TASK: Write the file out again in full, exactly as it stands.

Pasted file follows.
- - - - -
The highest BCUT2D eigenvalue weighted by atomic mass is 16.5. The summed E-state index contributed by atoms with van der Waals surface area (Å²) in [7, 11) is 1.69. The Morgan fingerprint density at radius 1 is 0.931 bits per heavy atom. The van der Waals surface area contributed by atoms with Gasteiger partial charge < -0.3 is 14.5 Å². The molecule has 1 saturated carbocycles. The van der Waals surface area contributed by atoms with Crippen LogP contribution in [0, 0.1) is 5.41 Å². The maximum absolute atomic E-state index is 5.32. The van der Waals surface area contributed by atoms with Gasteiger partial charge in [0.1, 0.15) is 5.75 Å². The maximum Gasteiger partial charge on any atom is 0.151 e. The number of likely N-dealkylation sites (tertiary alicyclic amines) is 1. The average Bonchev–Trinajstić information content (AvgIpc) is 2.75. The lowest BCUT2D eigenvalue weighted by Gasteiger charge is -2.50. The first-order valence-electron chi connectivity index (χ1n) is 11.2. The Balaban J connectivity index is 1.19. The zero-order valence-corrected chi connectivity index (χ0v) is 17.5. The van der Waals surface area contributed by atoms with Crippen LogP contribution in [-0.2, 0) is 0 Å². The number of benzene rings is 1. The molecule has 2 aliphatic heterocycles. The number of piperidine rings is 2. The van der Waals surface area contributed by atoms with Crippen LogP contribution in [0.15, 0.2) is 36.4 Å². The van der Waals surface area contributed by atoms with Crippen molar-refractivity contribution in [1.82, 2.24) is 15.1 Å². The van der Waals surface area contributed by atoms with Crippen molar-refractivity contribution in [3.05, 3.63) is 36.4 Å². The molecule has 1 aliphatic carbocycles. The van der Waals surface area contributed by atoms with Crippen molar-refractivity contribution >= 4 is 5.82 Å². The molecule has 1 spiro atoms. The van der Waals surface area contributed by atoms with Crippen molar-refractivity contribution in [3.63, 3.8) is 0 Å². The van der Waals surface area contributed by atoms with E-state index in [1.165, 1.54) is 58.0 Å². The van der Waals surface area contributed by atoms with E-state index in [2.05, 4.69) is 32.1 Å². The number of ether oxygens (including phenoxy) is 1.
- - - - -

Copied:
The highest BCUT2D eigenvalue weighted by atomic mass is 16.5. The summed E-state index contributed by atoms with van der Waals surface area (Å²) in [7, 11) is 1.69. The Morgan fingerprint density at radius 1 is 0.931 bits per heavy atom. The van der Waals surface area contributed by atoms with Gasteiger partial charge < -0.3 is 14.5 Å². The molecule has 1 saturated carbocycles. The van der Waals surface area contributed by atoms with Crippen LogP contribution in [0, 0.1) is 5.41 Å². The maximum absolute atomic E-state index is 5.32. The van der Waals surface area contributed by atoms with Gasteiger partial charge in [0.1, 0.15) is 5.75 Å². The maximum Gasteiger partial charge on any atom is 0.151 e. The number of likely N-dealkylation sites (tertiary alicyclic amines) is 1. The average Bonchev–Trinajstić information content (AvgIpc) is 2.75. The lowest BCUT2D eigenvalue weighted by Gasteiger charge is -2.50. The first-order valence-electron chi connectivity index (χ1n) is 11.2. The Balaban J connectivity index is 1.19. The zero-order valence-corrected chi connectivity index (χ0v) is 17.5. The van der Waals surface area contributed by atoms with Crippen LogP contribution in [-0.2, 0) is 0 Å². The number of benzene rings is 1. The molecule has 2 aliphatic heterocycles. The number of piperidine rings is 2. The van der Waals surface area contributed by atoms with Crippen LogP contribution in [0.15, 0.2) is 36.4 Å². The van der Waals surface area contributed by atoms with Crippen molar-refractivity contribution in [1.82, 2.24) is 15.1 Å². The van der Waals surface area contributed by atoms with Crippen molar-refractivity contribution in [3.05, 3.63) is 36.4 Å². The molecule has 1 aliphatic carbocycles. The van der Waals surface area contributed by atoms with Crippen molar-refractivity contribution >= 4 is 5.82 Å². The molecule has 1 spiro atoms. The van der Waals surface area contributed by atoms with Crippen molar-refractivity contribution in [3.63, 3.8) is 0 Å². The van der Waals surface area contributed by atoms with E-state index in [1.165, 1.54) is 58.0 Å². The van der Waals surface area contributed by atoms with E-state index in [2.05, 4.69) is 32.1 Å². The number of ether oxygens (including phenoxy) is 1.